There have been a number of studies released recently on the topic of outside director compensation, covering practices across industries. In this posting, we’ll dig deeper into outside director compensation practices within the oil & gas industry. Meridian recently analyzed 2012 and 2013 disclosed outside director compensation practices for a group of 16 public oil & gas firms, with assets ranging from $6B-$63B. Below is a summary of key themes.
Overall, total director compensation increased modestly.
The median total director compensation grew by 2%, driven largely by a 7% increase in total cash compensation. Twenty-five percent of companies approved increases to the annual cash retainer. Other companies making increases to total cash compensation made modest adjustments to meeting fees and/or committee retainers.
While equity grant values only increased modestly (1%), half of the study companies reported making a change. Thirty-one percent of companies approved an increase to annual equity grant values, which was offset by lower reported grant values at three study companies (19%). For companies reporting decreases, two of the three were the result of approved decreases where companies were responding to recent shareholder criticisms on the amount of total compensation being awarded to outside directors.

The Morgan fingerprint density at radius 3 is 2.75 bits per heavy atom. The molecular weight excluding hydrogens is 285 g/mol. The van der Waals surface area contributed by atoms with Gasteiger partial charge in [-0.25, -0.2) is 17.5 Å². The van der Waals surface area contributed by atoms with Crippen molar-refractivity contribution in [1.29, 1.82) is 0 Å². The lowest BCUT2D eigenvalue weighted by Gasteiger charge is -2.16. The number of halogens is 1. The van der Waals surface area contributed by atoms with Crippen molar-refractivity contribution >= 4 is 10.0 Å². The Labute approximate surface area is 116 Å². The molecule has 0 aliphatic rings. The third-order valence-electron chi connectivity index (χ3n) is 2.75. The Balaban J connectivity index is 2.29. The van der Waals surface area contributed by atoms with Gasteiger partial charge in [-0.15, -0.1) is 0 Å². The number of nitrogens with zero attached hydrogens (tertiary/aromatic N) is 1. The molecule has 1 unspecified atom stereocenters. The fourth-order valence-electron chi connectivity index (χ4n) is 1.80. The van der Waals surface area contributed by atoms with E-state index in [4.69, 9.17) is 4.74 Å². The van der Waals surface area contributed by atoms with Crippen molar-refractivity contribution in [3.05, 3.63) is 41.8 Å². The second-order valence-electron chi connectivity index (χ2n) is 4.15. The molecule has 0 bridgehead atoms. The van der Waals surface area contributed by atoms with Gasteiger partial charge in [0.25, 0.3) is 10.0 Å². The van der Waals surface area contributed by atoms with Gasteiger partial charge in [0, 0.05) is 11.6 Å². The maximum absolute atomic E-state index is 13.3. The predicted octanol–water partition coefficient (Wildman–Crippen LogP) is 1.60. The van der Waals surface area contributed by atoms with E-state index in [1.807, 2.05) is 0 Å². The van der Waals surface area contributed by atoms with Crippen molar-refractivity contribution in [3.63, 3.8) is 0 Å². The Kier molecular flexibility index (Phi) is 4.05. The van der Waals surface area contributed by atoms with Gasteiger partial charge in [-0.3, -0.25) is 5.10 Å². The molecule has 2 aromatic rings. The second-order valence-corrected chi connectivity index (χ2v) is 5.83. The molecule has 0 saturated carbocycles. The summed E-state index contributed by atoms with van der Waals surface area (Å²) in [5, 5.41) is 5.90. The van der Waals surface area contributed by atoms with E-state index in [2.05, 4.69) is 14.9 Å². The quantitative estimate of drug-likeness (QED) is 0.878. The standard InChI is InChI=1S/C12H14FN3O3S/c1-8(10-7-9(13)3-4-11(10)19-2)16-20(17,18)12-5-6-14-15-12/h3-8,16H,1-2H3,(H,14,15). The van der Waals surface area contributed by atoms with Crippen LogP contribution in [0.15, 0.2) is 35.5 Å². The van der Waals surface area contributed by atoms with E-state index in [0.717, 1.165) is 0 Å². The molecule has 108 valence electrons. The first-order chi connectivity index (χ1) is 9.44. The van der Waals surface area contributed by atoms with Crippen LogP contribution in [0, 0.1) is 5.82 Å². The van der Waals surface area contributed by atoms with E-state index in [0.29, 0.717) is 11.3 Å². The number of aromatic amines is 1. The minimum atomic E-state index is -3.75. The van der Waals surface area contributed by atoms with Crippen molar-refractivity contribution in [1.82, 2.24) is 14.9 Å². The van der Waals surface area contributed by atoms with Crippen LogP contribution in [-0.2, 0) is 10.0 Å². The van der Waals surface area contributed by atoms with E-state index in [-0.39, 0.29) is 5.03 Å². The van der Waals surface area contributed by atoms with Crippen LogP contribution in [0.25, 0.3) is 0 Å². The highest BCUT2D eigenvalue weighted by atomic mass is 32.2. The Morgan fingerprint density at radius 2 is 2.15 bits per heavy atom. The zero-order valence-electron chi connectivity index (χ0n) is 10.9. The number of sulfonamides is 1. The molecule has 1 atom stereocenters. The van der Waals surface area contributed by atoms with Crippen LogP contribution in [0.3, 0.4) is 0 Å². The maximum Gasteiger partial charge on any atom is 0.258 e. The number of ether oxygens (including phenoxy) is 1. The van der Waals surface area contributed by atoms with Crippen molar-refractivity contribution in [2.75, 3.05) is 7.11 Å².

Board meeting fees haven’t gone away (yet).
More than half of study companies (56%) are still using board meeting fees; however, there continues to be some movement away from meeting fees and into a more simplified retainer-only structure. One study company approved the elimination of board meeting fees, and a number of companies have already made this structural change in the last several years, reinforcing that the role of a director extends beyond meeting attendance.
Committee compensation emphasizes supplemental pay for chairs.
The practice of providing supplemental cash retainers for the chairs of board committees is a continuing trend. Eighty-eight percent of study companies reported providing cash retainers to the chair for each of the Audit, Compensation, and Nominating/Governance Committees. Due to enhanced risk and greater time commitments, Audit continues to command the highest premium; however, as time commitments and increasing external pressures create enhanced focus on executive compensation, premiums for Compensation Committee chairs are on the rise.
Equity practices continue to become more homogenized.
While at one time it was common to see some variety in equity practices to outside directors, we now observe a much more standardized approach to granting equity in the oil & gas industry. The “new normal” has become an annual grant of full value shares, with a short (if any) vesting schedule, where the grant size is determined based on a targeted grant value (as opposed to a target number of shares). Prevalence of granting stock options to outside directors has dropped to 25% of study companies, consistent with the similar trend observed in equity grants for executives.
Outside director compensation in the oil & gas industry continues to evolve, and the trends thus far have been towards program simplification and homogenization. As industry dynamics change and external scrutiny continues, we may continue to see further trends in this direction.